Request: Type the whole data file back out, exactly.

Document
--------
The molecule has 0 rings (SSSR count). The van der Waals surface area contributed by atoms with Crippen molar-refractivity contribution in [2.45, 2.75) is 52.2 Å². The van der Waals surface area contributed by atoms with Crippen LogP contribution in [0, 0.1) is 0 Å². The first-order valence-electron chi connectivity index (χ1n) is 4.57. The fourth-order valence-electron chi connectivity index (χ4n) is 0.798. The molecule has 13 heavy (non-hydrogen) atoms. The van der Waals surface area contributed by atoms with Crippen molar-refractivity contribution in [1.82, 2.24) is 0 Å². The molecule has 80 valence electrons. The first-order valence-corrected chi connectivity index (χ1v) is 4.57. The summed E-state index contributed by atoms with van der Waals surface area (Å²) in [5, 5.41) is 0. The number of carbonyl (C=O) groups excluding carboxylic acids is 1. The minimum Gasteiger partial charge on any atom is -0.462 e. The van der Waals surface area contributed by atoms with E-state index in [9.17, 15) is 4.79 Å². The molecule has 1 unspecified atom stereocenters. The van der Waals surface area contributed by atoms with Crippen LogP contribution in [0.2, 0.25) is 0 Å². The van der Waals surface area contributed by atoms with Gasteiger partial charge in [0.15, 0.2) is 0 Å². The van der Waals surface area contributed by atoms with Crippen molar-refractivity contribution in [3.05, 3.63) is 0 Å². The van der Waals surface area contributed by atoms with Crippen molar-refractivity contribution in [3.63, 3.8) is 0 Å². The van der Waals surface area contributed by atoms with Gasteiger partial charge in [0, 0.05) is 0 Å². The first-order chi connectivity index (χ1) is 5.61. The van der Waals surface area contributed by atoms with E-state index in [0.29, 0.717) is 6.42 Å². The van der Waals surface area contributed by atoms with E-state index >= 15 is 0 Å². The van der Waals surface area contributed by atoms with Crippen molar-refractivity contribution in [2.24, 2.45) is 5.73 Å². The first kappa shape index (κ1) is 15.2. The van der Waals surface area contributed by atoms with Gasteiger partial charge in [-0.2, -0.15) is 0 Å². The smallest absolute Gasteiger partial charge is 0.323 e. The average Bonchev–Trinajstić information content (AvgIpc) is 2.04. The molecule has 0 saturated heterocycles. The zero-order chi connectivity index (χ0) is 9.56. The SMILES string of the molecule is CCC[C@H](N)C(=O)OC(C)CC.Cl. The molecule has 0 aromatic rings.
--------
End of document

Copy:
The molecule has 0 rings (SSSR count). The van der Waals surface area contributed by atoms with Crippen molar-refractivity contribution in [2.45, 2.75) is 52.2 Å². The van der Waals surface area contributed by atoms with Crippen LogP contribution in [0, 0.1) is 0 Å². The first-order valence-electron chi connectivity index (χ1n) is 4.57. The fourth-order valence-electron chi connectivity index (χ4n) is 0.798. The molecule has 13 heavy (non-hydrogen) atoms. The van der Waals surface area contributed by atoms with Crippen molar-refractivity contribution in [1.82, 2.24) is 0 Å². The molecule has 80 valence electrons. The first-order valence-corrected chi connectivity index (χ1v) is 4.57. The summed E-state index contributed by atoms with van der Waals surface area (Å²) in [5, 5.41) is 0. The number of carbonyl (C=O) groups excluding carboxylic acids is 1. The minimum Gasteiger partial charge on any atom is -0.462 e. The van der Waals surface area contributed by atoms with E-state index in [9.17, 15) is 4.79 Å². The molecule has 1 unspecified atom stereocenters. The van der Waals surface area contributed by atoms with Crippen LogP contribution in [0.2, 0.25) is 0 Å². The van der Waals surface area contributed by atoms with Gasteiger partial charge in [0.15, 0.2) is 0 Å². The van der Waals surface area contributed by atoms with Crippen molar-refractivity contribution in [3.05, 3.63) is 0 Å². The van der Waals surface area contributed by atoms with Crippen molar-refractivity contribution in [3.63, 3.8) is 0 Å². The van der Waals surface area contributed by atoms with Gasteiger partial charge in [0, 0.05) is 0 Å². The first-order chi connectivity index (χ1) is 5.61. The van der Waals surface area contributed by atoms with E-state index in [0.29, 0.717) is 6.42 Å². The van der Waals surface area contributed by atoms with E-state index >= 15 is 0 Å². The van der Waals surface area contributed by atoms with Crippen molar-refractivity contribution in [2.24, 2.45) is 5.73 Å². The first kappa shape index (κ1) is 15.2. The van der Waals surface area contributed by atoms with Gasteiger partial charge in [-0.2, -0.15) is 0 Å². The smallest absolute Gasteiger partial charge is 0.323 e. The average Bonchev–Trinajstić information content (AvgIpc) is 2.04. The molecule has 0 saturated heterocycles. The zero-order chi connectivity index (χ0) is 9.56. The SMILES string of the molecule is CCC[C@H](N)C(=O)OC(C)CC.Cl. The molecule has 0 aromatic rings.